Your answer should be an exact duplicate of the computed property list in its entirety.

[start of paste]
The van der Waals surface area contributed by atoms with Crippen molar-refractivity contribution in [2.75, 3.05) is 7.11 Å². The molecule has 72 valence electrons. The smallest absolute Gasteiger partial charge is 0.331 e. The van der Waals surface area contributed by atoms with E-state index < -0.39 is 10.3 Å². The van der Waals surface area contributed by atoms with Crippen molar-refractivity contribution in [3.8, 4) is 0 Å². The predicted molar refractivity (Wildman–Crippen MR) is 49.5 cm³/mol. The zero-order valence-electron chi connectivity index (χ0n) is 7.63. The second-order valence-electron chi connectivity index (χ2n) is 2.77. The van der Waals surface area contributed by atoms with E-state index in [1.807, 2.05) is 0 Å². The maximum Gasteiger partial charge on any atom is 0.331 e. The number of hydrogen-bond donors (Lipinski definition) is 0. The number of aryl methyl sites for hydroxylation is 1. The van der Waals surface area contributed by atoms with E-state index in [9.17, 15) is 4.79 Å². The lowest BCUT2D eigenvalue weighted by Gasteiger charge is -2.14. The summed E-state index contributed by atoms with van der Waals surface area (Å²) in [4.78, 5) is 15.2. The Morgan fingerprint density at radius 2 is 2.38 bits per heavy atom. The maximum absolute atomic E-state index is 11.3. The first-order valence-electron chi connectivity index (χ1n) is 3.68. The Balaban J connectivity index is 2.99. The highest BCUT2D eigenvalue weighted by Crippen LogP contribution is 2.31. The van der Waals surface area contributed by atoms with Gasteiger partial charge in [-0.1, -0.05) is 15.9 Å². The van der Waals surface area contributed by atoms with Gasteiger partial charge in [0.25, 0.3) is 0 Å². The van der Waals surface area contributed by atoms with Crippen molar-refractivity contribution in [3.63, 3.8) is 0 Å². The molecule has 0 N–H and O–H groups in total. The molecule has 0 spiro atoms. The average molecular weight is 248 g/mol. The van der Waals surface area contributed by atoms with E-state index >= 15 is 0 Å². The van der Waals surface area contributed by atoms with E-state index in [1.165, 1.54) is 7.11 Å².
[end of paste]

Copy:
The van der Waals surface area contributed by atoms with Crippen molar-refractivity contribution in [2.75, 3.05) is 7.11 Å². The molecule has 72 valence electrons. The smallest absolute Gasteiger partial charge is 0.331 e. The van der Waals surface area contributed by atoms with E-state index < -0.39 is 10.3 Å². The van der Waals surface area contributed by atoms with Crippen molar-refractivity contribution in [3.8, 4) is 0 Å². The predicted molar refractivity (Wildman–Crippen MR) is 49.5 cm³/mol. The zero-order valence-electron chi connectivity index (χ0n) is 7.63. The second-order valence-electron chi connectivity index (χ2n) is 2.77. The van der Waals surface area contributed by atoms with E-state index in [1.807, 2.05) is 0 Å². The maximum Gasteiger partial charge on any atom is 0.331 e. The number of hydrogen-bond donors (Lipinski definition) is 0. The number of aryl methyl sites for hydroxylation is 1. The van der Waals surface area contributed by atoms with E-state index in [9.17, 15) is 4.79 Å². The lowest BCUT2D eigenvalue weighted by Gasteiger charge is -2.14. The summed E-state index contributed by atoms with van der Waals surface area (Å²) in [4.78, 5) is 15.2. The Morgan fingerprint density at radius 2 is 2.38 bits per heavy atom. The maximum absolute atomic E-state index is 11.3. The first-order valence-electron chi connectivity index (χ1n) is 3.68. The Balaban J connectivity index is 2.99. The highest BCUT2D eigenvalue weighted by Crippen LogP contribution is 2.31. The van der Waals surface area contributed by atoms with Gasteiger partial charge in [-0.1, -0.05) is 15.9 Å². The van der Waals surface area contributed by atoms with Gasteiger partial charge in [0.25, 0.3) is 0 Å². The van der Waals surface area contributed by atoms with Crippen molar-refractivity contribution in [3.63, 3.8) is 0 Å². The molecule has 0 N–H and O–H groups in total. The molecule has 0 spiro atoms. The average molecular weight is 248 g/mol. The van der Waals surface area contributed by atoms with E-state index >= 15 is 0 Å². The van der Waals surface area contributed by atoms with E-state index in [1.165, 1.54) is 7.11 Å².